Memorial Day Oil Market Asks ‘Are We There Yet?’
(Bloomberg Opinion) -- This Memorial Day weekend, it’s the oil market that’s asking “are we there yet?”
Friday morning delivered a weary “no,” with crude futures giving up a chunk of this week’s rally. That probably had more to do with China suspending economic-growth guidance than any sudden realization U.S. roads wouldn’t be as clogged as usual over the long weekend. The latter is the textbook definition of a known known at this point. Like Beijing’s economists with GDP, even AAA isn’t comfortable putting out an estimate for Memorial Day jams this year, for the first time in two decades.
This captures the current state of the oil market to a tee.
We are a month or so on from the existential angst of negative crude oil futures, and while optimism hasn’t quite flooded back in, the market is definitely chirpier. That’s mostly due to falling supply. April’s price plunge was due to oil production not being able to switch off as quickly as demand did in response to Covid-19. This month, however, OPEC+ production cuts kicked in. The cream, however, is what looks like a much faster drop in shale output than expected, as companies not only idle fracking crews but also shut in wells.
Supply is only one half of the recovery equation, though. Pushing in fewer barrels at one end of the pipe is a must, but the oil glut only clears if more ultimately flows out the other end into cars, trucks, planes and the rest. On demand, it’s clear we’re on the road to recovery, but the map’s offline and the ETA is unknown. Before China put off giving a GDP forecast, the data on traffic there were encouraging for oil bulls, with congestion in some cities now actually higher, year over year. Globally, too, traffic is creeping back up, although it remains about 20%-40% below year-ago levels in most regions, according to estimates released Friday by Rystad Energy, a consultancy.
America’s oil inventories tell the story. The latest data, for the week ending May 15, gave with one hand and took with the other. Crude oil stocks, excluding the Strategic Petroleum Reserve, fell by almost five million barrels, and the bulls certainly like that. But crude oil is essentially useless; it has to be refined into products. And stocks of three big ones — gasoline, distillate and jet fuel — increased by more than five million barrels. Gasoline, oil’s official sponsor of Memorial Day, actually snapped a streak of declines with an unexpected increase, despite refineries producing less of it.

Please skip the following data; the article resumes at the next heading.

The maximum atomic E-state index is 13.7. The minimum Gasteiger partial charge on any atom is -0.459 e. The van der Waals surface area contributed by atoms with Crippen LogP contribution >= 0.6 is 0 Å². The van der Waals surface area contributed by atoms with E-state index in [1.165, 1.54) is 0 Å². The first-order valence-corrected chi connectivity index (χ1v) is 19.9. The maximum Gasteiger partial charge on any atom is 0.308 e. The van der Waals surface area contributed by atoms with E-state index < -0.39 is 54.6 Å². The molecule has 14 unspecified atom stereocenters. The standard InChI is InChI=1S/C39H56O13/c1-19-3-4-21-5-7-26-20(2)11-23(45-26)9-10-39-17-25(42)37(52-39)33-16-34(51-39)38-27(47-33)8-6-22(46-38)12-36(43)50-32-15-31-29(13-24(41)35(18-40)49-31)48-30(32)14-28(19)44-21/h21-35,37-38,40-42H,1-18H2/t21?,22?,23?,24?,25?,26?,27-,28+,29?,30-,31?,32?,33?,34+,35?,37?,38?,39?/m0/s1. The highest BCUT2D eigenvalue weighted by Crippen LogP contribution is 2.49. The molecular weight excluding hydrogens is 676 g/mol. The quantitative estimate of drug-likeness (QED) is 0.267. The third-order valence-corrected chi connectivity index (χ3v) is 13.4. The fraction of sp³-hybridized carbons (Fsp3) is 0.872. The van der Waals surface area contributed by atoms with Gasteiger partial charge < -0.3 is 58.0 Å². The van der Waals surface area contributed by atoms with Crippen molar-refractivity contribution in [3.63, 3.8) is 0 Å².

This makes sense. Refiners have been buying crude oil at low prices in anticipation of demand recovering; the upward slope in futures makes it economic to store barrels. That demand, combined with supply cuts, has helped to push crude prices back up.
However, those higher crude prices ding refining margins. The spread between gasoline and crude oil prices right now is around $10.50 a barrel, less than half the average for the Friday before Memorial Day over the past five years. Ultimately, for May’s recovery to continue gaining strength, those margins have to improve, or refiners will ease off buying more barrels. That might cap the increase in stocks of refined products, but we would be back to crude oil inventories increasing again, all else equal.
It’s worth pausing on the fact that virtually all of this week’s rally in crude prices took place on Monday, when Moderna Inc.’s release of ultra-preliminary vaccine testing data touched off a buying frenzy in virtually everything other than Treasuries. Like most of us, the oil market yearns for a return to normality and, at this point, is apt to lose it at the first hopeful sign. If cutting supply helps, then demand must ultimately provide the cure. Producers are doing their part (and long-dated prices are telling them to stick with it). Now, drivers, it’s over to you.
This column does not necessarily reflect the opinion of the editorial board or Bloomberg LP and its owners.
Liam Denning is a Bloomberg Opinion columnist covering energy, mining and commodities. He previously was editor of the Wall Street Journal's Heard on the Street column and wrote for the Financial Times' Lex column. He was also an investment banker.
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